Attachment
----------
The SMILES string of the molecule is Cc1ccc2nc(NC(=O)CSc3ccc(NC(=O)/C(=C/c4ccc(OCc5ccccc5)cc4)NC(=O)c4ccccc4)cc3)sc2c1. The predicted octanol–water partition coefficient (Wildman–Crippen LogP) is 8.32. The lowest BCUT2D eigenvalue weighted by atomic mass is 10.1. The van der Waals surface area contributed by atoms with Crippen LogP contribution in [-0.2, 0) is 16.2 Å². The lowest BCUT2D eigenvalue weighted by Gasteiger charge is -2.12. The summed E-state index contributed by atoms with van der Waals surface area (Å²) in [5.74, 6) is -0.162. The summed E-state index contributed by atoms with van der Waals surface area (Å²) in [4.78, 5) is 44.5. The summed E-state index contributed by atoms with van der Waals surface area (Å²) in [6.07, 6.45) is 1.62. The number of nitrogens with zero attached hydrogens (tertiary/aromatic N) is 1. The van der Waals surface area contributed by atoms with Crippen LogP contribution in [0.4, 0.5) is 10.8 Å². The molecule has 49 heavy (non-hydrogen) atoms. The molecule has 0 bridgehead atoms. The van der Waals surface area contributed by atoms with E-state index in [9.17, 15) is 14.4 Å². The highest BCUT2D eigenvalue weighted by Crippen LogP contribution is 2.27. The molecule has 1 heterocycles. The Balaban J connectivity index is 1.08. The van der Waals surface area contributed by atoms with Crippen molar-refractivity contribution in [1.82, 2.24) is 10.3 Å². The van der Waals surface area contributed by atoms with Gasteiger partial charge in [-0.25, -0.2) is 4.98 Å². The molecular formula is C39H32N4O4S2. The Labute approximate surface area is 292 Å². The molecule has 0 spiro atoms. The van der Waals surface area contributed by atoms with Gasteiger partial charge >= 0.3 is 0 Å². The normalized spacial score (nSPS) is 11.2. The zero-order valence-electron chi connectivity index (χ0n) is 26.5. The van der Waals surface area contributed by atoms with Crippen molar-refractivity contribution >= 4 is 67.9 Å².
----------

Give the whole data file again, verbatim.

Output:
The SMILES string of the molecule is Cc1ccc2nc(NC(=O)CSc3ccc(NC(=O)/C(=C/c4ccc(OCc5ccccc5)cc4)NC(=O)c4ccccc4)cc3)sc2c1. The predicted octanol–water partition coefficient (Wildman–Crippen LogP) is 8.32. The lowest BCUT2D eigenvalue weighted by atomic mass is 10.1. The van der Waals surface area contributed by atoms with Crippen LogP contribution in [-0.2, 0) is 16.2 Å². The lowest BCUT2D eigenvalue weighted by Gasteiger charge is -2.12. The summed E-state index contributed by atoms with van der Waals surface area (Å²) in [5.74, 6) is -0.162. The summed E-state index contributed by atoms with van der Waals surface area (Å²) in [4.78, 5) is 44.5. The summed E-state index contributed by atoms with van der Waals surface area (Å²) in [6.07, 6.45) is 1.62. The number of nitrogens with zero attached hydrogens (tertiary/aromatic N) is 1. The van der Waals surface area contributed by atoms with Crippen LogP contribution in [0.4, 0.5) is 10.8 Å². The molecule has 49 heavy (non-hydrogen) atoms. The molecule has 0 bridgehead atoms. The van der Waals surface area contributed by atoms with E-state index in [9.17, 15) is 14.4 Å². The highest BCUT2D eigenvalue weighted by Crippen LogP contribution is 2.27. The molecule has 1 heterocycles. The Balaban J connectivity index is 1.08. The van der Waals surface area contributed by atoms with Crippen molar-refractivity contribution in [1.82, 2.24) is 10.3 Å². The van der Waals surface area contributed by atoms with Gasteiger partial charge in [-0.25, -0.2) is 4.98 Å². The molecular formula is C39H32N4O4S2. The Labute approximate surface area is 292 Å². The molecule has 0 spiro atoms. The van der Waals surface area contributed by atoms with Gasteiger partial charge >= 0.3 is 0 Å². The normalized spacial score (nSPS) is 11.2. The zero-order valence-electron chi connectivity index (χ0n) is 26.5. The van der Waals surface area contributed by atoms with Crippen molar-refractivity contribution >= 4 is 67.9 Å².